Planning to run a marathon this year?
6 tips for good nutrition while training for a marathon:
- Dehydration is one of the top two reasons runners ‘hit the wall’ during a marathon: Don’t wait to be thirsty to take a drink, as thirst indicates that you are already partially dehydrated! Drink up to 250/300 ml of fluid every 20-30 minutes on a long run and make sure you drink at least two litres of water every day.
- If you’re on a long run of over one hour, water will quench your thirst too quickly before you’re fully re-hydrated, so opt for either a sports drink or make your own (see the recipe above).
- For a run longer than one hour, you need to not only replenish your fluids but also to refuel with carbohydrates. Choose a sport drink, or gels and water, or food and water.
- Be careful not to mix water and sports drinks. You will only be diluting the carbohydrate (energy) from the sports drink, which will delay the supply of energy to your muscles.
- Eat complex carbohydrates (whole grains, wholemeal bread and pasta, quinoa) during training. Use simple carbohydrates (glucose, sugar, dried fruits) during a long run/marathon, for a quick supply of energy.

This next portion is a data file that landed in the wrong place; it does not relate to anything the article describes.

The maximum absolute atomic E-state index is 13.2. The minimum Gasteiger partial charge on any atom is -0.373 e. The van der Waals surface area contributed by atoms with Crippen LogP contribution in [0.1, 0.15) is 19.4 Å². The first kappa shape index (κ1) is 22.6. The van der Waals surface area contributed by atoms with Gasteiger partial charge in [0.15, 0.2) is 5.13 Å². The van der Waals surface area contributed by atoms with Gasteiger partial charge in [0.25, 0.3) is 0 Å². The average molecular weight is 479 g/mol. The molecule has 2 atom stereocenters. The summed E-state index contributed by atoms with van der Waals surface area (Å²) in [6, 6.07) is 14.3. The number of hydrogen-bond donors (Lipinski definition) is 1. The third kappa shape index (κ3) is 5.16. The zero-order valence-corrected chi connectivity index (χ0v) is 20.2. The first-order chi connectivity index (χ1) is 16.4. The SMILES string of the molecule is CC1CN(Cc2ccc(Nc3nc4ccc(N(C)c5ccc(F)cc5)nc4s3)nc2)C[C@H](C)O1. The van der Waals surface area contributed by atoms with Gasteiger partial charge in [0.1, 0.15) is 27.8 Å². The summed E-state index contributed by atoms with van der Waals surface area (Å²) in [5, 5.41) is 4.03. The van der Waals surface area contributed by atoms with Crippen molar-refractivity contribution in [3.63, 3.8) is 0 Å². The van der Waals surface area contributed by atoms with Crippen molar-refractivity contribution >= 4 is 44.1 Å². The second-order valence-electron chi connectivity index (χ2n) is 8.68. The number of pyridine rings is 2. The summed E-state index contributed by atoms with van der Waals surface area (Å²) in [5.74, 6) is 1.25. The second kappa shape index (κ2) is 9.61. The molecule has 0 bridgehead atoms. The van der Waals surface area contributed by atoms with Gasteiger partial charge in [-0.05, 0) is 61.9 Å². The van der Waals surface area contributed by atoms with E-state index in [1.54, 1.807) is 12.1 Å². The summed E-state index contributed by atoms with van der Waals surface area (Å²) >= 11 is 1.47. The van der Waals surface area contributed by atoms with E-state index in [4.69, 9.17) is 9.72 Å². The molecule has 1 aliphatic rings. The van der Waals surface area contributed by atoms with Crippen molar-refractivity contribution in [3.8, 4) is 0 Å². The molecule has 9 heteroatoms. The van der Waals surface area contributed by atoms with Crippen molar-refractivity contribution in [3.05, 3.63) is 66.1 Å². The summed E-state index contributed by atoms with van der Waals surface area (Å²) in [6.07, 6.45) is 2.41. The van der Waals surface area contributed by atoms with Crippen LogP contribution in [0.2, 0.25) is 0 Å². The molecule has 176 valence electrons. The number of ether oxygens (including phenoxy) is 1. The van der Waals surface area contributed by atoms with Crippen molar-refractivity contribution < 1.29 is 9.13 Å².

- Don’t forget protein and good fats! Athletes tend to focus too much on eating lots of carbohydrates for energy, but protein and good fats (omega 3 oils in particular) are essential for muscle repair, hormone production and balance, good skin, and healthy, well-lubricated ligaments and joints.
*metabolism: The rate at which an organism transforms food into energy and body tissue.
International Association of Athletic Federations (IAAF) (2007), Nutrition for athletics: The 2007 IAAF Consensus Statement.
International Olympic Committee (IOC) (2004), Consensus on Sports Nutrition, 2003, J Sports Science, vol 22 (1): X
Bean, A. The Complete Guide to Sports Nutrition, 2009
Dr F. Batmanghelidj. Your Body’s Many Cries for Water, 2000
Erasmus, U. Fats that Heal, Fats that Kill, 17th printing. 2006